Gerald Seib for the WSJ:
But if what business leaders are doing in the political arena is pretty obvious, why they’re stepping into that arena is less clear.
In part, this business activism is simply a sign of the times, and of the national environment. In a hyper-politicized climate, citizens increasingly expect or even demand political positions from everybody—celebrities, sports figures and, yes, business leaders. The cacophony from social media makes it harder to duck the tough political questions.
That expectation of corporate stand-taking is particularly high among younger Americans, so businesses are feeling the pressure from both younger customers and their own employees to take stands. Companies hoping to recruit young, tech-savvy talent know that corporate culture and reputation now are part of the equation potential employees consider when deciding where to land.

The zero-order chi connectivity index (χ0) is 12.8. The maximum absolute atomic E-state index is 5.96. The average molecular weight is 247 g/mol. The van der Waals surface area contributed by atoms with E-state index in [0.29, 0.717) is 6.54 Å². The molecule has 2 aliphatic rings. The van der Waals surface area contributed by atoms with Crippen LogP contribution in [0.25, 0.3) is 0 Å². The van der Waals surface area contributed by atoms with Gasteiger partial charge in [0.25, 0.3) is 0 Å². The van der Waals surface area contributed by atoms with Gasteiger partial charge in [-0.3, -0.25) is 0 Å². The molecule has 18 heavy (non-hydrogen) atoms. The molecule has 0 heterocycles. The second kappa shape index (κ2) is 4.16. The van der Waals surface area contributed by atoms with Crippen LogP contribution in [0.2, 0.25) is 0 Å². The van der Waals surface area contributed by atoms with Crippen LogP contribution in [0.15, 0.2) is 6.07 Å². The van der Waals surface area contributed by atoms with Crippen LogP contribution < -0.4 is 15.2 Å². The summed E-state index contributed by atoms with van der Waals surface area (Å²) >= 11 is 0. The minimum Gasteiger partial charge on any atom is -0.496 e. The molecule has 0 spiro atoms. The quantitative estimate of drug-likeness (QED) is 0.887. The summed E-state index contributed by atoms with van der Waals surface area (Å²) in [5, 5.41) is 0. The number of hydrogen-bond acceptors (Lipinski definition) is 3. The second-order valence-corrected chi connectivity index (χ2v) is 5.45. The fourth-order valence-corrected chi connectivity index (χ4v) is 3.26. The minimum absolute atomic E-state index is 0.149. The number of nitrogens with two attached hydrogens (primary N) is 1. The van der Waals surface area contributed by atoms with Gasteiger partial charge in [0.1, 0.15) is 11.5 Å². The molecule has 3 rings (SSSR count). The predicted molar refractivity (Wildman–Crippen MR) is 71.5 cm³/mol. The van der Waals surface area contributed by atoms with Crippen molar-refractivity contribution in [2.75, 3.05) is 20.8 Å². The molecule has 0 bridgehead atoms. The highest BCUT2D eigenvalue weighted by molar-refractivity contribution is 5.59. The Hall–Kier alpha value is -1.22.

And because younger Americans tend to be on the left side of the political equation on political and racial-justice issues, they are pushing U.S. corporations in that direction. The Harvard Business Review last year published the results of a survey of 168 managers and MBA students, 80% of whom were under age 40, and found that 42% of them identified as liberal and just 27% as conservative—and that their views of a hypothetical company dropped significantly when they were told it held conservative values.
Yet there’s another factor that is less obvious: The very failures of the political system itself are forcing corporate leaders off the sidelines
“In some ways, the breakdown in the political system and the polarization has created this vacuum,” says Neil Bradley, executive vice president of the U.S. Chamber of Commerce and a former top Republican aide in the House. “Issues arise that are passionate, that can inflame both sides, and the political system used to have a way of dealing with those. You had senior statesmen who could bridge the divide and cool temperatures. You don’t have that today.”